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Written by Satoshi KOGANEZAWA   
Published: August 29 2009

This work was presented as a trilogy, which, when viewing from the observer’s left, is composed of the “Hayopira 1”, “Hayopira 2” and “Hayopira 3. They were shown for the first time at the group exhibition of suiboku-ga in the Taipei Fine Arts Museum in 2008, and afterwards they were presented in Japan at the exhibition entitled “Modern Suibokuga 2009 - Present State of Suiboku Expression”, which was held in two places, namely, the Suiboku Museum, Toyama, and the Nerima Art Museum. This creation is outstanding among Mise’s works in that the pieces were created using a bold composition, while using relatively subtle colors of ink overall

I suppose that Mise used the Ainu, “Hayopira”, which means “an armed cliff”, in the titles, probably because he had wandered into some Ainu ruins in the summer of 2008 (“Modern Suibokuga 2009 - Present State of Suiboku Expression”, Suiboku Museum, Toyama/Nerima Art Museum, 2009), or probably because he intended to avoid conveying stereotyped images of “Japan” to Chinese people. Nonetheless, a mountain depicted in the “Hayopira 3” reminds me of Mount Fuji, and “Hayopira 1” makes me feel that it was created using a collage of the hands of a giant statute of Buddha. “Japan” and “Japanese-style paintings” form the most important section of Mise’s body of work, and he depicts these subjects continually, even though he feels some sense of oppression from them. The “Hayopira” seems to show us his fearless and defiant attitude against “Japan” and “Japanese-style paintings”. He may have found a great potential in “local” things.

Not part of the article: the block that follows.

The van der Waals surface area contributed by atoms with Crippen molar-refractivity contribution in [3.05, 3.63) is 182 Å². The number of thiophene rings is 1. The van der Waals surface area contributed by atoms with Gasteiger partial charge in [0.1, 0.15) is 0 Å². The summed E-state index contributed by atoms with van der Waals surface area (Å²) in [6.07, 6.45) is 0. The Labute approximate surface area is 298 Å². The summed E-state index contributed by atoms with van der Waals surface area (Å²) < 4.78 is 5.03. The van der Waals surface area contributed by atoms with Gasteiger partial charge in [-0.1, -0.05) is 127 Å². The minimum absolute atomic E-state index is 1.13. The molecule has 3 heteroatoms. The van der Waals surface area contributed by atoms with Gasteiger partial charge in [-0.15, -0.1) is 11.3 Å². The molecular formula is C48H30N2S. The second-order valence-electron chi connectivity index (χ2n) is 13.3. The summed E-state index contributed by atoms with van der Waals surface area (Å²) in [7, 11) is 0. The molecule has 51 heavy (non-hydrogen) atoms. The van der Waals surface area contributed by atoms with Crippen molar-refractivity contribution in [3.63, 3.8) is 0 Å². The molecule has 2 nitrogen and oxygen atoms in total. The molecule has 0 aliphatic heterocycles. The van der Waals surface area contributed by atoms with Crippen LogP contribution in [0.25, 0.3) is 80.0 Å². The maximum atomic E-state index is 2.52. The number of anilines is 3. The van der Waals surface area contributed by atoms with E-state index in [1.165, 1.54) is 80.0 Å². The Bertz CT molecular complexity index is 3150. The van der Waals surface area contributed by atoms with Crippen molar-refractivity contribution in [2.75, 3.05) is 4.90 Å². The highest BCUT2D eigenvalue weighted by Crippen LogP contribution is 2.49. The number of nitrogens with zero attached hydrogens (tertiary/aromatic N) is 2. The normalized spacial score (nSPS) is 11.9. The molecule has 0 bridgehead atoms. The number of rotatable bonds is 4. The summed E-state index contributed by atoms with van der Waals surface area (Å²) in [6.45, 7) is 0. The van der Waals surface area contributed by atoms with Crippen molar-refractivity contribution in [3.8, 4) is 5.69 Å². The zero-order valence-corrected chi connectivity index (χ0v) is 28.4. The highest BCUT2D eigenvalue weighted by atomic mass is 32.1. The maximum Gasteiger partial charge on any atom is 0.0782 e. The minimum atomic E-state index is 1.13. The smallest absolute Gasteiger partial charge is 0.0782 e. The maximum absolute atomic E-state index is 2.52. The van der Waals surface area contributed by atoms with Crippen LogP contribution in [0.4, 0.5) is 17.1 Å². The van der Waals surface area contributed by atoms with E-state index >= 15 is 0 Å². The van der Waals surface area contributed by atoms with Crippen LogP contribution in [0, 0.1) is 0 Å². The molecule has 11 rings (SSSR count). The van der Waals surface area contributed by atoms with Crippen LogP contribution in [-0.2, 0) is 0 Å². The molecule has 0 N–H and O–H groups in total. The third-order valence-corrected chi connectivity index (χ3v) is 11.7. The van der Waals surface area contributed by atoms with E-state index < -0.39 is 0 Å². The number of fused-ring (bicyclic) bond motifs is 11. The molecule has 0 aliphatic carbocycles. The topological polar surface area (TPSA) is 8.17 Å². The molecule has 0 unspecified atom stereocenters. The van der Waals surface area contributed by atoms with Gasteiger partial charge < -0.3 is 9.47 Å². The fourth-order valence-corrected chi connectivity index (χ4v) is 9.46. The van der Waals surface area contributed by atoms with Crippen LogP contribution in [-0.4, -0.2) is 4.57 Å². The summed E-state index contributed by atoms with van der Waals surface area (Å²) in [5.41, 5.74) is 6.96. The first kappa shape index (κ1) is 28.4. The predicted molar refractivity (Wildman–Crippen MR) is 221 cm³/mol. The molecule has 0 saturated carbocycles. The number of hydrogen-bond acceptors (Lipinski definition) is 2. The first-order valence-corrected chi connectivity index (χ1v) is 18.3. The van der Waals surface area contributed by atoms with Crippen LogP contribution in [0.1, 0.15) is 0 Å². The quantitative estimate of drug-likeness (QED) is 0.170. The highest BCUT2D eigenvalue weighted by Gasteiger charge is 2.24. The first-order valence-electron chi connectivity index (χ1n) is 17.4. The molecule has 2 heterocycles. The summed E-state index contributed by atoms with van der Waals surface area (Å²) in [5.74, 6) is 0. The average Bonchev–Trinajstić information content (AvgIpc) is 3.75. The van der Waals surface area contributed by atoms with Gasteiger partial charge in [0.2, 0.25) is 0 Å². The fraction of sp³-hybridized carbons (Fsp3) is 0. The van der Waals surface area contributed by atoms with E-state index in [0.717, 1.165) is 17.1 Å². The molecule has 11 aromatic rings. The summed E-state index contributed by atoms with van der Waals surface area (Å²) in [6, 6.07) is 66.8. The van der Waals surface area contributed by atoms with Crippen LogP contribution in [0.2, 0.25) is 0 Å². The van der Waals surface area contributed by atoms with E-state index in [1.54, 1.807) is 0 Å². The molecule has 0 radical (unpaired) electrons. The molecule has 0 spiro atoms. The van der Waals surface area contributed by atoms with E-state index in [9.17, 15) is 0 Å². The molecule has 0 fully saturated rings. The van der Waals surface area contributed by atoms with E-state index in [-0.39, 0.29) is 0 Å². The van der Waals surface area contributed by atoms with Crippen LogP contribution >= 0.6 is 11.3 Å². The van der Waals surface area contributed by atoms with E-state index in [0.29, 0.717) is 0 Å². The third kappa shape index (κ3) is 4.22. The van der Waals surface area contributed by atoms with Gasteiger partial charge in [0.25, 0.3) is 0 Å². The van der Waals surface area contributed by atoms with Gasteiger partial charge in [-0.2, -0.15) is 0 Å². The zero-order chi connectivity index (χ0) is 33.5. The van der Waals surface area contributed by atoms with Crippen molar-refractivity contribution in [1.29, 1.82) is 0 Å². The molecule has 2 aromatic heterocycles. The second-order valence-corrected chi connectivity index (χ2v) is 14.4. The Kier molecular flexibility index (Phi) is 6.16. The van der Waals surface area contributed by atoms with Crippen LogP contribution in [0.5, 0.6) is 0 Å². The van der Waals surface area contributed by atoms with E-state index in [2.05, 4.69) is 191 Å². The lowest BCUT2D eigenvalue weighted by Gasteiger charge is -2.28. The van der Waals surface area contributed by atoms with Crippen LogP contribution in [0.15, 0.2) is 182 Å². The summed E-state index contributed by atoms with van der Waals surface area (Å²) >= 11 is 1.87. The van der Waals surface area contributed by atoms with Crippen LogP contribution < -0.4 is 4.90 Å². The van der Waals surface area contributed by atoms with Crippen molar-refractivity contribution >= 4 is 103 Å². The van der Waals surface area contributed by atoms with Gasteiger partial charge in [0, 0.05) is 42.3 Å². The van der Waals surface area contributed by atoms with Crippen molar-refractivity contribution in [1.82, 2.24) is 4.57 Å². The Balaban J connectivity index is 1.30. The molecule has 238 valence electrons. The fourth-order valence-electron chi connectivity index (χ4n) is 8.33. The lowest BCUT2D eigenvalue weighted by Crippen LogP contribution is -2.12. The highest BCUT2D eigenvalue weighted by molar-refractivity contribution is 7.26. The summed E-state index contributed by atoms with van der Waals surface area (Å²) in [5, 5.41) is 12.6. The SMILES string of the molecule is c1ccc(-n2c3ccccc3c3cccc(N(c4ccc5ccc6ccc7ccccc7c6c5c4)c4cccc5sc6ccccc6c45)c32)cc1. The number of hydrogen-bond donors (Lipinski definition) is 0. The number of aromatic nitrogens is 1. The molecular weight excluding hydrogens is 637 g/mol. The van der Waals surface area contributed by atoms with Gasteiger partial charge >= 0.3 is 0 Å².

(Translated by Nozomi Nakayama)

Artist: Natsunosuke Mise
Year: 2008
Genre: Painting
Owner: Artist's collection
Material: Japanese paper/ink/chalk/printed materials/gold leaf (the “Hayopira 1”), Japanese paper/ink/chalk (the “Hayopira 2” and “Hayopira 3”)
Size: Trilogy, each 250.0cm×360.0cm
Exhibition record: “Form, Idea, Essence and Rhythm: Contemporary East Asian Ink Painting” (Taipei Fine Arts Museum, 04/Oct/2008-28/Nov/2008), “Modern Suibokuga 2009 - Present State of Suiboku Expression” (Suiboku Museum, Toyama, 30/Jan/2009-22/Mar/2009, Nerima Art Museum, 21/Apr/2009-31/May/2009)
Note: Courtesy of Natsunosuke MISE
Last Updated on November 01 2015

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